Curiously the oft-cited reason in Pakistan, according to reports in the Indian media, was that Islamabad wanted to do a good turn for adversary-turned-friend, Vajpayee, so that the latter could lead the incumbent National Democratic Alliance back to victory in the forthcoming parliamentary polls and carry on the dialogue with Islamabad on all disputes between the two nations. 

Otherwise, the conspiracy theorists asked, why would Shoib Akhtar, Pakistan’s ace pace bowler, suffer cramps or feel giddy just when he was required to bowl his quickies to unsettle Indian batsmen.  

That Akhtar absence from the field during the matches was widely noticed and adversely commented upon is a matter of record now.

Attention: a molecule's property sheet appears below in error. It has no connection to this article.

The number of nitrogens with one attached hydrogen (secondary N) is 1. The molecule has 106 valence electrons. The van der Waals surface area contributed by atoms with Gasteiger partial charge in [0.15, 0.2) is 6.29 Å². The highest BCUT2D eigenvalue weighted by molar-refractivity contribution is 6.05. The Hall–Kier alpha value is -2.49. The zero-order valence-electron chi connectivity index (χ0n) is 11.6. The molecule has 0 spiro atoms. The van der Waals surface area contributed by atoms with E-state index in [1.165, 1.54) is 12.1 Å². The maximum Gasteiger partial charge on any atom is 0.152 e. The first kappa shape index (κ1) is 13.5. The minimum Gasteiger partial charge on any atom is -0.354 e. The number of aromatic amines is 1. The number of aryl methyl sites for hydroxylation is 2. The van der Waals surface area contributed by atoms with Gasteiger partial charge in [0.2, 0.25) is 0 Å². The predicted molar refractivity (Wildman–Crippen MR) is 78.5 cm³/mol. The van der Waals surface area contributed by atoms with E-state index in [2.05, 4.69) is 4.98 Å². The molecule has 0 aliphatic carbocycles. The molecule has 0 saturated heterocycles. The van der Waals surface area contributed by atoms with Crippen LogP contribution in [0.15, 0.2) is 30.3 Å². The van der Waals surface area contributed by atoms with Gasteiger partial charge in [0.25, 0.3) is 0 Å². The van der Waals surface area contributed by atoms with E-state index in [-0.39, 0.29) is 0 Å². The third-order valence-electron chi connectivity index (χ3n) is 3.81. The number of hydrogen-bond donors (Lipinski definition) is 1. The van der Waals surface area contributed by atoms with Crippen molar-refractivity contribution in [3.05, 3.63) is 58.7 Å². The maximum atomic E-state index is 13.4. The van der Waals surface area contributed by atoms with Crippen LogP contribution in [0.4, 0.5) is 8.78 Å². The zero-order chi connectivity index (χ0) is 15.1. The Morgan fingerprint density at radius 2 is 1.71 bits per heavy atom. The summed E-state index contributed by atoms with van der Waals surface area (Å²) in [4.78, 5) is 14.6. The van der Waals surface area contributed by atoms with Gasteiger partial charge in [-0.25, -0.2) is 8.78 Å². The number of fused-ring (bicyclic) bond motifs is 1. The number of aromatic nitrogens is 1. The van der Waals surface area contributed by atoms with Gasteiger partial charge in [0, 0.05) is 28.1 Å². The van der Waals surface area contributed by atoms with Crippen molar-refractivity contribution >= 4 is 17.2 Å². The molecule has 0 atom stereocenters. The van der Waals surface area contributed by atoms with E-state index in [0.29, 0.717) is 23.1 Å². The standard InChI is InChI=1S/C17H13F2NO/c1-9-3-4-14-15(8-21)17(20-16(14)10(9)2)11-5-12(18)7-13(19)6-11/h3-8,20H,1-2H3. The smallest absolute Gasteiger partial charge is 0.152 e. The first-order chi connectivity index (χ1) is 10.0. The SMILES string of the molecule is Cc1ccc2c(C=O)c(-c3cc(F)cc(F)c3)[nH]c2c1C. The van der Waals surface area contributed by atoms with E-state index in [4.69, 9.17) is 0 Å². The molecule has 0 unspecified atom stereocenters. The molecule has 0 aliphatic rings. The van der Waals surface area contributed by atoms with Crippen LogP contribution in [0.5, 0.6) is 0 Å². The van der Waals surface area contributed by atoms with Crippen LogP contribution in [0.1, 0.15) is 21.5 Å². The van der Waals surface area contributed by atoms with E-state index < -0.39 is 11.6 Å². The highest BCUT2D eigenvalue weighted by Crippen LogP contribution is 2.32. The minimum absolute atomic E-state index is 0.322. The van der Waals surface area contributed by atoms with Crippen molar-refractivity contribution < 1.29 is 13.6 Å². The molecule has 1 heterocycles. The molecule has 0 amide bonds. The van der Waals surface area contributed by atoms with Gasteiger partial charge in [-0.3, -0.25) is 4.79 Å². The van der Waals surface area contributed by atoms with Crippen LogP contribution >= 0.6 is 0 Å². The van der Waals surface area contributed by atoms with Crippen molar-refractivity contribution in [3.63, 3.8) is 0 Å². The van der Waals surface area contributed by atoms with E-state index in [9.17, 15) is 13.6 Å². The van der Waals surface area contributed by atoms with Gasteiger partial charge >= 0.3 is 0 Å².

Whether or not the outcome of the two series was fixed in India’s favour, there was no denying that the ruling party was not above using the unexpectedly good showing by the Indians against Pakistan in Pakistan to their electoral advantage.  

After they won the fifth and final one-day match in Lahore to win the series, the Bharatiya Janata Party sent out SMS messages saying ney match bhi jeeta, dil bhi jeeta (won the match as well as hearts).  

Vajpayee did not forget to make a congratulatory telephone call to Ganguly and let the country know he had done so.  

Opposition leader, Sonia Gandhi, also issued a statement congratulating the team on its “grand victory.” 

The congratulatory messages were repeated when the team won the Test series last Friday.  

In addition, rival politicians sought to co-opt the victorious cricketers in their election campaign without the express permission of the players.